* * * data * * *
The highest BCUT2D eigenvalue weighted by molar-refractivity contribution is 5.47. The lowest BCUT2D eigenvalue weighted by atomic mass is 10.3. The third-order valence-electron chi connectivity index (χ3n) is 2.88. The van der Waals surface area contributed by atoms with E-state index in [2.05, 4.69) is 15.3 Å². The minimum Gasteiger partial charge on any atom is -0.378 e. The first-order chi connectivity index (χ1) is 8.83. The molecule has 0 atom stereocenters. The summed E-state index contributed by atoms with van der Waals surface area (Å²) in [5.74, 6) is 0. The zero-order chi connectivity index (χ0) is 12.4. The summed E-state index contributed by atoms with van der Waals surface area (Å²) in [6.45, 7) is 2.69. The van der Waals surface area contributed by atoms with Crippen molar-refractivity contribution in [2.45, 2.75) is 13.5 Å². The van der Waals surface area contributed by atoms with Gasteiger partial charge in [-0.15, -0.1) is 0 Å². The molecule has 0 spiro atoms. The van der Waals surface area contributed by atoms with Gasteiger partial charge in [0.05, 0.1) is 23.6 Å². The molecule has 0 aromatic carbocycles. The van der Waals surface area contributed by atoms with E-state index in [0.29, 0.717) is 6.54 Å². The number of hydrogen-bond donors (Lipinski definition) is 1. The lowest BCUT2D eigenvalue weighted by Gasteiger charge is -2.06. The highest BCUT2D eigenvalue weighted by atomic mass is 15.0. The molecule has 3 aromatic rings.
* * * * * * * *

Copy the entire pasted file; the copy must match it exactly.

The highest BCUT2D eigenvalue weighted by molar-refractivity contribution is 5.47. The lowest BCUT2D eigenvalue weighted by atomic mass is 10.3. The third-order valence-electron chi connectivity index (χ3n) is 2.88. The van der Waals surface area contributed by atoms with E-state index in [2.05, 4.69) is 15.3 Å². The minimum Gasteiger partial charge on any atom is -0.378 e. The first-order chi connectivity index (χ1) is 8.83. The molecule has 0 atom stereocenters. The summed E-state index contributed by atoms with van der Waals surface area (Å²) in [5.74, 6) is 0. The zero-order chi connectivity index (χ0) is 12.4. The summed E-state index contributed by atoms with van der Waals surface area (Å²) in [6.45, 7) is 2.69. The van der Waals surface area contributed by atoms with Crippen molar-refractivity contribution in [2.45, 2.75) is 13.5 Å². The van der Waals surface area contributed by atoms with Gasteiger partial charge in [-0.15, -0.1) is 0 Å². The molecule has 0 spiro atoms. The van der Waals surface area contributed by atoms with Gasteiger partial charge in [0.05, 0.1) is 23.6 Å². The molecule has 0 aromatic carbocycles. The van der Waals surface area contributed by atoms with E-state index in [0.29, 0.717) is 6.54 Å². The number of hydrogen-bond donors (Lipinski definition) is 1. The lowest BCUT2D eigenvalue weighted by Gasteiger charge is -2.06. The highest BCUT2D eigenvalue weighted by atomic mass is 15.0. The molecule has 3 aromatic rings.